I read The Talisman long before I was formally diagnosed with Dissociative Identity Disorder. The intriguing notion that there were ‘twinners’ in a nearby alternate reality hit me as very close to home, and fascinated me. I’d often felt that I must have crossed some huge surreal force field where all the rules and people were different, but somehow still very weirdly familiar. And I could never explain it, to myself or anyone else — but here was a book that offered an alternate reality that actually made some sense of my bizarre life. I believe that reading The Talisman made me much more open to exploring alternate realities within me, in therapy, than I’d ever have entertained otherwise.

Your writing ritual (if you have one)?

I don’t really have a ritual. I’m grateful any time I feel inspired, and take notes in those moments so I won’t lose the thread of what was important about it. At any one time I have numerous projects, fiction and nonfiction, floating around in my brain, but I’ve learned that I must really focus on one at a time or nothing gets finished.

Your secret “sin” when you write?

I drink far too much coffee! 🙂 

Do you suffer from writers block and if, what do you do against it?

I do get writer’s block. For me, it’s about procrastination paired with perfectionism. Somewhere as a child I learned that if I can’t do it perfectly, I shouldn’t do it at all, which then makes me delay even trying. I fight that self-judgment daily, because it just stops me cold sometimes. I want the writings I put out into the world to be as good as they can be, but if I wait for “perfect” they’ll never be released. My commitment to myself this last year has been to finish things, which is why the ebook version of Becoming One exists today.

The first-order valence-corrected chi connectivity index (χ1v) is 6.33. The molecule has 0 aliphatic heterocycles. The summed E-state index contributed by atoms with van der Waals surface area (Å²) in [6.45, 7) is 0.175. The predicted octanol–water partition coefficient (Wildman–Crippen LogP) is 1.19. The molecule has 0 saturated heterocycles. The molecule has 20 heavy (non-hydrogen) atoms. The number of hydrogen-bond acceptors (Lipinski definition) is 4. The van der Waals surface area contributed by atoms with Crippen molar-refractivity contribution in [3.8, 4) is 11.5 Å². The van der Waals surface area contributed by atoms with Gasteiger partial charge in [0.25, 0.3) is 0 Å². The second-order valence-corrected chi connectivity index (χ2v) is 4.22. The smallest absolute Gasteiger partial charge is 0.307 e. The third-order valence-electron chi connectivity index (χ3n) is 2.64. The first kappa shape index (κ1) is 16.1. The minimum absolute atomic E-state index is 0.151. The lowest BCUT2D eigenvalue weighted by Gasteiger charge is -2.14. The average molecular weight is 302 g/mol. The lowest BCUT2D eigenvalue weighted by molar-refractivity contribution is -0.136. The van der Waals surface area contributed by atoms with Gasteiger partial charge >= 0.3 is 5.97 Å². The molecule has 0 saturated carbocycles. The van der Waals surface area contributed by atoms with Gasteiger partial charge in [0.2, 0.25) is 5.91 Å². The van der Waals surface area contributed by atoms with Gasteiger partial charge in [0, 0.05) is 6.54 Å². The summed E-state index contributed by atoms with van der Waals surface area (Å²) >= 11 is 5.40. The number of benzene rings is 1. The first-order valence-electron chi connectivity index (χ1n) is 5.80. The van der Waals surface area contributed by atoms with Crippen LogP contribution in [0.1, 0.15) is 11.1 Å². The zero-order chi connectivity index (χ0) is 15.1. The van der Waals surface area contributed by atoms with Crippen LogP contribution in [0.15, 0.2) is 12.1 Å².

Your advice for apprentice writers?

No matter what you want to write, fiction or nonfiction, you need to keep writing. You need practice to learn your style and hone your voice. Like any skill, you get better the more you work it. At the same time, don’t stop reading! You can learn so much about writing craft by examining how other writers do it.

Beyond that, there’s never been a more exciting time to be a writer! You can control your own writing destiny, either by self-publishing or seeking a traditional publisher. Becoming One was first published by a very small press in 1997, and I was grateful for that opportunity. But today, with self-publishing, there are no gatekeepers, and you have choices that didn’t exist 20 years ago. Research those choices carefully, to be fully informed about whatever path you choose.

A great place to start that research is at http://www.thecreativepenn.com/ to which I’ve subscribed for five+ years. Joanna Penn has steadfastly and honestly blogged her journey from being a blogger who writes about writing, to taking the leap into writing thrillers. Her website is a wealth of information for anyone looking to get started with writing and publishing. (I have no affiliation with her other than knowing that she is a genuinely helpful and generous person.)”

Thank you again, Bee, for your hospitality!

You are very welcome!

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Please find her book on Amazon (link. below). A countdown deal of $.99 runs from 31. March to 6. April 2015 both on Amazon UK and US and it is also available on Kindle Unlimited.

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Please find out more about Sarah here:

Sarah’sBlog
Sarah onTwitter
Sarah onPinterest